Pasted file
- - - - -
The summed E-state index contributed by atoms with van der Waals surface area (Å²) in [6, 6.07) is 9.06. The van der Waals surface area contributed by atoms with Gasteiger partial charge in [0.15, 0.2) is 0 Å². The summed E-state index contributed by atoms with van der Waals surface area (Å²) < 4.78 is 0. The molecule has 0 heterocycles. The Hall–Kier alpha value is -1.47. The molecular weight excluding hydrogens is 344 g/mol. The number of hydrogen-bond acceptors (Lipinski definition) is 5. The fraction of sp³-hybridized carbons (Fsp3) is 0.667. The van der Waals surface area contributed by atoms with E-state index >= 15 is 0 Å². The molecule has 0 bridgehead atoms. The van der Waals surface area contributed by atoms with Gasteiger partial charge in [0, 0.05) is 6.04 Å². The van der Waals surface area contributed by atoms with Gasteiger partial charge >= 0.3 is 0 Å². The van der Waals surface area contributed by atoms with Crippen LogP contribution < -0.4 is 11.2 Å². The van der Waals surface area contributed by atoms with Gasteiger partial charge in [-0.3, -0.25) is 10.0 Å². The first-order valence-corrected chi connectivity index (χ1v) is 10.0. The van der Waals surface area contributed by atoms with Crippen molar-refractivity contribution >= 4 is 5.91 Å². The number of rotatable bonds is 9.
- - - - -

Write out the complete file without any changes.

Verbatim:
The summed E-state index contributed by atoms with van der Waals surface area (Å²) in [6, 6.07) is 9.06. The van der Waals surface area contributed by atoms with Gasteiger partial charge in [0.15, 0.2) is 0 Å². The summed E-state index contributed by atoms with van der Waals surface area (Å²) < 4.78 is 0. The molecule has 0 heterocycles. The Hall–Kier alpha value is -1.47. The molecular weight excluding hydrogens is 344 g/mol. The number of hydrogen-bond acceptors (Lipinski definition) is 5. The fraction of sp³-hybridized carbons (Fsp3) is 0.667. The van der Waals surface area contributed by atoms with E-state index >= 15 is 0 Å². The molecule has 0 bridgehead atoms. The van der Waals surface area contributed by atoms with Gasteiger partial charge in [0, 0.05) is 6.04 Å². The van der Waals surface area contributed by atoms with Gasteiger partial charge >= 0.3 is 0 Å². The van der Waals surface area contributed by atoms with Crippen LogP contribution < -0.4 is 11.2 Å². The van der Waals surface area contributed by atoms with Gasteiger partial charge in [-0.3, -0.25) is 10.0 Å². The first-order valence-corrected chi connectivity index (χ1v) is 10.0. The van der Waals surface area contributed by atoms with Crippen molar-refractivity contribution >= 4 is 5.91 Å². The number of rotatable bonds is 9.